If you wish to have a temperature sensor that can send real-time alerts to your cell phone to allow you to quickly act on a problem this is my recommendation. Having my aquarium controller has saved my tank twice from a temperature issue. So for those of you without an aquarium controller, this is a great alternative.
After the thermometer, this is the second most important piece of equipment you WILL need for your aquarium. Ensuring the salt level in your water is dead on is as important as having a stable temperature.
There are other devices for measuring your salt content, such as Hydrometers, but these are wildly inaccurate and should never be used if you are serious about saltwater.
You can read more about measuring Salinity in my article dedicated to it HERE…
The Refractometer that I use and I really recommend is This One from Amazon.com. It’s a great price and super easy to use and calibrate.
Live Bacteria Culture
One of the best ways to get your cycle started is by using a natural live culture of bacteria. Many people begin their cycle by feeding their tank as if they had fish in them, but this just leads to a detritus problem that can get out of hand and just starts off your new aquarium on the wrong foot.
By using a Live Nitrifying Bacteria culture like Dr Tims ONE and ONLY you can help to speed up the cycle time and create a really good quality bacteria colony to multiply and produce the best Bio-filtration for your new aquarium.
Dr. Tim himself explains all about it in this video:
Dr Tim’s ONE and ONLY comes in various sizes to get any size aquarium started. I wish this had been available when I cycled my tank all those years ago!
You can find out even more about it HERE at Amazon.com.
Ammonia Test Kit
Ammonia is going to be the first measurable parameter you will be testing for during the aquarium cycle. Your Ammonia will rise and then fall as the Nitrosomonas Bacteria begin converting the Ammonia into Nitrite.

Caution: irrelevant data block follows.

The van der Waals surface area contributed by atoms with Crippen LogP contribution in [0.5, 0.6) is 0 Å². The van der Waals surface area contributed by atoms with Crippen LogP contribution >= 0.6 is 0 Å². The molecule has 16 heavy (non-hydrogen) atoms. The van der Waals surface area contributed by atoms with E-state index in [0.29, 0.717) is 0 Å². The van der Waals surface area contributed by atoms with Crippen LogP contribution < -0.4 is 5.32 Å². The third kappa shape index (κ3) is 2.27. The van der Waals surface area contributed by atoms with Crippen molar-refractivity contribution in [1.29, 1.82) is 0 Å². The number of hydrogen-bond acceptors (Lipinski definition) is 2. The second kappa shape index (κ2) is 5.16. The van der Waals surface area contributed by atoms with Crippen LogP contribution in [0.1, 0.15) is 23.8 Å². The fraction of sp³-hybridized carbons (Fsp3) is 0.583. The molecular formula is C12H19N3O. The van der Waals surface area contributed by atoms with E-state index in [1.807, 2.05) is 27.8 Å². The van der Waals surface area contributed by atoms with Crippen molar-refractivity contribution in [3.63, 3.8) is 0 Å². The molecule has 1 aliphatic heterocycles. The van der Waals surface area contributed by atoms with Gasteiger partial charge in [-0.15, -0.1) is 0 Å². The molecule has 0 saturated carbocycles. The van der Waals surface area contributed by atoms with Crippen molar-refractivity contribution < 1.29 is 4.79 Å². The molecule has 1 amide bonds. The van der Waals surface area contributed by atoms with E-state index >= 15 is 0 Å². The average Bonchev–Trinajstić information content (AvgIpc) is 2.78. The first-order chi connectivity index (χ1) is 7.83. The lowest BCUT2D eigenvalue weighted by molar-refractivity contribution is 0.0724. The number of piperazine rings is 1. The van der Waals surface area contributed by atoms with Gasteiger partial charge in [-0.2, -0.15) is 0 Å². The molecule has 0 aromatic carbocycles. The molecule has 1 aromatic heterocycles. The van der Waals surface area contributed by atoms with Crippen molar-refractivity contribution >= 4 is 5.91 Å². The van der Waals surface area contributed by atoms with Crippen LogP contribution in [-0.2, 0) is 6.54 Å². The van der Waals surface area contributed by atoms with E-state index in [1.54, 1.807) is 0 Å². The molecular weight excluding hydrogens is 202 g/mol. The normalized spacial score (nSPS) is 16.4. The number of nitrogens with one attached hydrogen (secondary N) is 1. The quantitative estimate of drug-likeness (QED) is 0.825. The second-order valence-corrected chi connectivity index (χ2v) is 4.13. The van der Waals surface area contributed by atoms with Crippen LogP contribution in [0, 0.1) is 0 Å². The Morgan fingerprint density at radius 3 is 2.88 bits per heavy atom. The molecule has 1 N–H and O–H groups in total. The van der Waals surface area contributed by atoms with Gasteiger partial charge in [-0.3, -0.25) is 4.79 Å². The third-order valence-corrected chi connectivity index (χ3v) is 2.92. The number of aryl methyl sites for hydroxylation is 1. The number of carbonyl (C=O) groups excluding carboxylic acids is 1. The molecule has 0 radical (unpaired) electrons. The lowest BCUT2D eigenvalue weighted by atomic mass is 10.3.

Without testing for it you will be unable to track the progress of the cycle.
The test kits I have been using for years along with many, many other aquarists are the Salifert Range of Test Kits.
For more information regarding why I love these test kits, you can read my article HERE…
You can see more information on the Salifert test kits and their prices HERE at Amazon.com.
Nitrite Test Kit
Nitrite is going to be the second measurable parameter you will be testing for during the aquarium cycle. Your Nitrite will rise as the Ammonia begins to fall. You are now monitoring for the second spike in the Nitrogen Cycle. Once your Nitrites begin to fall and your Nitrates begin to slowly rise you are starting to near the end of your cycle.
You can see more information and prices HERE at Amazon.com.
Nitrate Test Kit
Nitrate is going to be the last measurable parameter you will be testing for during the aquarium cycle. Your Nitrate will slowly begin to rise as the NitroBacter Bacteria begin to consume the Nitrite and convert them to Nitrate.
Your cycle is completed once you begin to see Ammonia & Nitrite rise and fall and then your Nitrate slowly rise.
Nitrate is now one of the main parameters that you will be monitoring for the life of your aquarium. Too much Nitrate is poisonous for your livestock, but a little is OK.
Once you begin to get above 5ppm you could begin to see problems.
You can see more information and prices HERE at Amazon.com.
Tank Cycling Amazon Shopping List:
Find all the above products at Amazon.com:
- Live Bacteria Culture
- Ammonia Test Kit
- Nitrite Test Kit
- Nitrate Test Kit